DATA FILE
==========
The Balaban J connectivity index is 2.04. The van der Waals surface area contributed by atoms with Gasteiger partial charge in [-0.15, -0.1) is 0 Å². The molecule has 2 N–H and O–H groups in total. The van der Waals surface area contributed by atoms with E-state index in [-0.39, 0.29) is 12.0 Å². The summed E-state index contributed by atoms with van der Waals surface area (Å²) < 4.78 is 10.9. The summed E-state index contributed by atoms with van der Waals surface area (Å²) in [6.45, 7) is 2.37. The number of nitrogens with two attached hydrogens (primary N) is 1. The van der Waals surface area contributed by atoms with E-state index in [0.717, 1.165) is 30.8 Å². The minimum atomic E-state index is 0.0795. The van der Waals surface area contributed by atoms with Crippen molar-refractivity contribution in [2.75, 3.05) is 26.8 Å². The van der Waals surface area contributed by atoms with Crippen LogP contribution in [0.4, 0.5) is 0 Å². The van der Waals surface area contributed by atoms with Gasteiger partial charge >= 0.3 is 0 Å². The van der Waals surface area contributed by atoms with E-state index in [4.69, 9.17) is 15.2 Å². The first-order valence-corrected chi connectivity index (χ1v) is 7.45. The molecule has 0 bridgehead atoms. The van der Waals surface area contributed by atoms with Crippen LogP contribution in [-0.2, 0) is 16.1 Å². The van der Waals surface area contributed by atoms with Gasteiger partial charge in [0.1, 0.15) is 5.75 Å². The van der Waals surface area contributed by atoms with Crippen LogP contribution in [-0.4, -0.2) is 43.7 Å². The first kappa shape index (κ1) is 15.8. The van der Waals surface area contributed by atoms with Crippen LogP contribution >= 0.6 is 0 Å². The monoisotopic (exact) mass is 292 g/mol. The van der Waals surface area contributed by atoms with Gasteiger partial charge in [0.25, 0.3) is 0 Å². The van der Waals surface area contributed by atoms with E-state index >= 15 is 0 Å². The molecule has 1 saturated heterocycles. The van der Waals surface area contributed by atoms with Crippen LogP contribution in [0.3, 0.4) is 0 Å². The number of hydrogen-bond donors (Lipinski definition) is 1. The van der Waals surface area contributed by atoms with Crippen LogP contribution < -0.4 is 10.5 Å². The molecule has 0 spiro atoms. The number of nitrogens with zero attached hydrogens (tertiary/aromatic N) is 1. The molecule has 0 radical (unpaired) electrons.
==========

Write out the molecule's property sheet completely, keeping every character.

The Balaban J connectivity index is 2.04. The van der Waals surface area contributed by atoms with Gasteiger partial charge in [-0.15, -0.1) is 0 Å². The molecule has 2 N–H and O–H groups in total. The van der Waals surface area contributed by atoms with E-state index in [-0.39, 0.29) is 12.0 Å². The summed E-state index contributed by atoms with van der Waals surface area (Å²) < 4.78 is 10.9. The summed E-state index contributed by atoms with van der Waals surface area (Å²) in [6.45, 7) is 2.37. The number of nitrogens with two attached hydrogens (primary N) is 1. The van der Waals surface area contributed by atoms with E-state index in [0.717, 1.165) is 30.8 Å². The minimum atomic E-state index is 0.0795. The van der Waals surface area contributed by atoms with Crippen molar-refractivity contribution in [2.75, 3.05) is 26.8 Å². The van der Waals surface area contributed by atoms with Crippen LogP contribution in [0.4, 0.5) is 0 Å². The van der Waals surface area contributed by atoms with Gasteiger partial charge >= 0.3 is 0 Å². The van der Waals surface area contributed by atoms with E-state index in [4.69, 9.17) is 15.2 Å². The first-order valence-corrected chi connectivity index (χ1v) is 7.45. The molecule has 0 bridgehead atoms. The van der Waals surface area contributed by atoms with Crippen LogP contribution in [-0.2, 0) is 16.1 Å². The van der Waals surface area contributed by atoms with Gasteiger partial charge in [0.1, 0.15) is 5.75 Å². The van der Waals surface area contributed by atoms with Crippen LogP contribution in [-0.4, -0.2) is 43.7 Å². The first kappa shape index (κ1) is 15.8. The van der Waals surface area contributed by atoms with Crippen LogP contribution >= 0.6 is 0 Å². The monoisotopic (exact) mass is 292 g/mol. The van der Waals surface area contributed by atoms with Gasteiger partial charge in [0.25, 0.3) is 0 Å². The van der Waals surface area contributed by atoms with E-state index >= 15 is 0 Å². The molecule has 1 saturated heterocycles. The van der Waals surface area contributed by atoms with Crippen LogP contribution in [0.3, 0.4) is 0 Å². The number of hydrogen-bond donors (Lipinski definition) is 1. The van der Waals surface area contributed by atoms with Crippen LogP contribution < -0.4 is 10.5 Å². The molecule has 0 spiro atoms. The number of nitrogens with zero attached hydrogens (tertiary/aromatic N) is 1. The molecule has 0 radical (unpaired) electrons.